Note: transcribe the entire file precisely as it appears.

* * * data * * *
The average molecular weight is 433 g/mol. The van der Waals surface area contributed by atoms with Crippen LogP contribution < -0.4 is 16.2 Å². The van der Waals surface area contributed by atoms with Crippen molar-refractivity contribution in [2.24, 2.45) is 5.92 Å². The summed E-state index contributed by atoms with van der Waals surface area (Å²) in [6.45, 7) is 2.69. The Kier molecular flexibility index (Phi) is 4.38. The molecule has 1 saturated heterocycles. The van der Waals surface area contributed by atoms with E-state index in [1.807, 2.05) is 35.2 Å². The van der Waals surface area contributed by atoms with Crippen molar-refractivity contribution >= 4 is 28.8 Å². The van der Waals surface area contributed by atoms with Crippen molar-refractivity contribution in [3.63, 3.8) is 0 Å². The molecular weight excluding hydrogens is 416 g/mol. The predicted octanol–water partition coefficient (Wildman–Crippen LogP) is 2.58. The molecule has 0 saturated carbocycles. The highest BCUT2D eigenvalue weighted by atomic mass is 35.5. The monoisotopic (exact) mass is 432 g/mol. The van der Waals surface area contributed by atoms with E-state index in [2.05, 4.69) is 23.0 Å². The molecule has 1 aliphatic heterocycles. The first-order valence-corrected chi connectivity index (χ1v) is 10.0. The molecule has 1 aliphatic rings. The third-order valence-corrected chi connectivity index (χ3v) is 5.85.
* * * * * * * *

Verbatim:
The average molecular weight is 433 g/mol. The van der Waals surface area contributed by atoms with Crippen LogP contribution < -0.4 is 16.2 Å². The van der Waals surface area contributed by atoms with Crippen molar-refractivity contribution in [2.24, 2.45) is 5.92 Å². The summed E-state index contributed by atoms with van der Waals surface area (Å²) in [6.45, 7) is 2.69. The Kier molecular flexibility index (Phi) is 4.38. The molecule has 1 saturated heterocycles. The van der Waals surface area contributed by atoms with E-state index in [1.807, 2.05) is 35.2 Å². The van der Waals surface area contributed by atoms with Crippen molar-refractivity contribution >= 4 is 28.8 Å². The van der Waals surface area contributed by atoms with Crippen molar-refractivity contribution in [3.63, 3.8) is 0 Å². The molecular weight excluding hydrogens is 416 g/mol. The predicted octanol–water partition coefficient (Wildman–Crippen LogP) is 2.58. The molecule has 0 saturated carbocycles. The highest BCUT2D eigenvalue weighted by atomic mass is 35.5. The monoisotopic (exact) mass is 432 g/mol. The van der Waals surface area contributed by atoms with E-state index in [2.05, 4.69) is 23.0 Å². The molecule has 1 aliphatic heterocycles. The first-order valence-corrected chi connectivity index (χ1v) is 10.0. The molecule has 1 aliphatic rings. The third-order valence-corrected chi connectivity index (χ3v) is 5.85.